2017-07-13_18-53-01_155Our seats were located in the Grand Circle which was about 3 floors up. There was an additional floor above us and while the theater seats lots of people it felt very intimate and you felt the history of the place all around you. It was an experience just being there. Cameras and recording devices are naturally banned during the show, but we were allowed to take pictures ahead of time. To the left is the stage just before the first act.

The play starts off exactly where “Harry Potter and The Deathly Hallows” ends. It is 19 years after the Battle of Hogwarts and Harry and Ginny are seeing 2 of their children off to Hogwarts. Their oldest son, James, has already been attending the school, but this is their middle child Severus’ first year. He is very nervous about the whole thing, but especially about being sorted into Slytherin rather than Gryffindor. Harry and Ginny do their best to put his mind at ease, but his brother is making it very hard for him to be confident. Ron and Hermione are there also, seeing their daughter Rose off for her first year and she and Severus get on the train and start looking for seats.

On the Hogwarts Express they come across a boy sitting alone. Severus decides to sit with him despite Rose’s objections. We learn that boy is a Malfoy named Scorpius and he is the son of Draco and Astoria. The boys connect and start chatting which makes them both feel more comfortable. At Hogwarts the Sorting Hat places Severus in Slytherin House along with Scorpius and the boys become best friends. This is where the adventure takes off and I am not going to spoil the story by telling you more! You will have to read or watch for yourself!


We absolutely loved the show and my son was completely blown away by the whole production. The set changes and various points in the play were completely magical and left you wondering how they did it. I felt like the first night was more exciting than the second night though, with everything being new and different. I had expectations on the second night based on what I saw the first night and it wasn’t quite as exciting because I was looking for things. The actors were lovely and wonderful and I completely adore Scorpius who really steals the show. He is sweet and funny and a complete change from what we normally see with the Malfoy family. He was my favorite hands down.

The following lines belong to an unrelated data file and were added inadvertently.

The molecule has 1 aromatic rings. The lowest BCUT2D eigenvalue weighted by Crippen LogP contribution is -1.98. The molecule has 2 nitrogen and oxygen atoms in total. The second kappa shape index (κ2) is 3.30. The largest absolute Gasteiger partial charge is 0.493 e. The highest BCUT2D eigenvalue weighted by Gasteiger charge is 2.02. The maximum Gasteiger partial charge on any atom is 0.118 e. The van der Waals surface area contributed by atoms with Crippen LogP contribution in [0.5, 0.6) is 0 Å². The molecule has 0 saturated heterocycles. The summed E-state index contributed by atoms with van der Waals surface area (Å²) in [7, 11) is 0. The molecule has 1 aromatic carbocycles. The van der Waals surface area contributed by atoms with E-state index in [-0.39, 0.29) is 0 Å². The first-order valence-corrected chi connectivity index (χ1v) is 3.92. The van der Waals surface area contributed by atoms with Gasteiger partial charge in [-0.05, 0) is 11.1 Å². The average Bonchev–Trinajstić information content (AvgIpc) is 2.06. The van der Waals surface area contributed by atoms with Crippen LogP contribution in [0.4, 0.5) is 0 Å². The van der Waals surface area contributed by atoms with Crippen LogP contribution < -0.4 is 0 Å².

I had a similar feeling with play as I did with the book that the ending was a bit anticlimactic or flat. I am not sure why I feel this way, but I got the same sense in both and frankly I am not sure what you would change to improve it. That was my only let down with the thing. Maybe I was expecting it because I had read the book before hand – not sure. I wasn’t as enamored with the screenplay when I read it, but seeing the play gave me a much different feel than I had while reading.

All in all we highly recommend the play if you are in London!